Date of Award

Fall 12-1-2015

Degree Type

Masters Thesis

Degree Name

Master of Arts (MA)



Committee Chair

Heidi Lyn

Committee Chair Department


Committee Member 2

Stanley A. Kuczaj II

Committee Member 2 Department


Committee Member 3

Richard S. Mohn

Committee Member 3 Department

Educational Studies and Research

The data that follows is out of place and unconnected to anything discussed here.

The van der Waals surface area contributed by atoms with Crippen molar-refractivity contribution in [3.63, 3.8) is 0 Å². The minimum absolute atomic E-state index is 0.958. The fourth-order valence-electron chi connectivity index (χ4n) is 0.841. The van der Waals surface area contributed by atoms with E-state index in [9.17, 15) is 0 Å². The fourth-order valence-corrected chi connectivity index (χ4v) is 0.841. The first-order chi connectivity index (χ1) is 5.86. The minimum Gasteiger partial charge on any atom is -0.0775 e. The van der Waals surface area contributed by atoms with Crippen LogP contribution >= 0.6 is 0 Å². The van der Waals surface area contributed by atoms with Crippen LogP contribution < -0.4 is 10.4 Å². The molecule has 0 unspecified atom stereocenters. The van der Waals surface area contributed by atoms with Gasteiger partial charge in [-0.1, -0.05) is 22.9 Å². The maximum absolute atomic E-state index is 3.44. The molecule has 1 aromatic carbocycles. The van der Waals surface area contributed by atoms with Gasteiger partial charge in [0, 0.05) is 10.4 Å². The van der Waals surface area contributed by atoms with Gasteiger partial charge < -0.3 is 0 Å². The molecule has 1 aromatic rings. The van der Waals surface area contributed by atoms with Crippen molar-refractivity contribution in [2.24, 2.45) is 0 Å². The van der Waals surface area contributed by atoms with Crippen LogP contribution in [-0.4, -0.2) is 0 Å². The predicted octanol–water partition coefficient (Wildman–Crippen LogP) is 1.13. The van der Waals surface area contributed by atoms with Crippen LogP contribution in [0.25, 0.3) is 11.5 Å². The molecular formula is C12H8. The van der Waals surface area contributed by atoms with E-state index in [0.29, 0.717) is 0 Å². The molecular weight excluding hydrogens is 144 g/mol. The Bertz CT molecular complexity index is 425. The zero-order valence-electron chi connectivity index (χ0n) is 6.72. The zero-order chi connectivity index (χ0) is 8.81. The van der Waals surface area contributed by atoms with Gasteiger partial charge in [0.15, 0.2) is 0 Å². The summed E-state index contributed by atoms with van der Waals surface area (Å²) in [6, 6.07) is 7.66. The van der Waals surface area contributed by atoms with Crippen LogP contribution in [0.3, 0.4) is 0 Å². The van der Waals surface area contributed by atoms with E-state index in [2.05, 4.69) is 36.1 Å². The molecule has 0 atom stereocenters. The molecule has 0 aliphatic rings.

The study of canine cognition can be useful in understanding the ontology and selective pressures that affect the development of cognitive abilities. Dogs have undergone intensive artificial selection yielding distinctive breeds which differ both phenotypically and behaviorally. Breed based cognitive differences have not been found but some studies suggest there may be differences in broader categories such as working disposition and sex. The influence of size on canine cognition has not been thoroughly addressed despite the fact that large dogs are often perceived to be ‘smarter’ than small dogs. This preconception has only recently been addressed and supported in one study comparing large and small dogs in a social cognition task where large dogs outperformed small dogs in a pointing choice task. Here I assessed the cognitive differences of large and small dogs using a series of spatial cognition tasks. As predicted there were no differences between large and small dogs, although small differences were found between males and females when spay/neuter status was accounted for. Therefore, it is unlikely that disparities found in social cognition tasks are due to genetic or physiological differences related to size. Instead it is probable that differences in cognitive performance are based on other factors such as prior training experience or past experience with humans in general.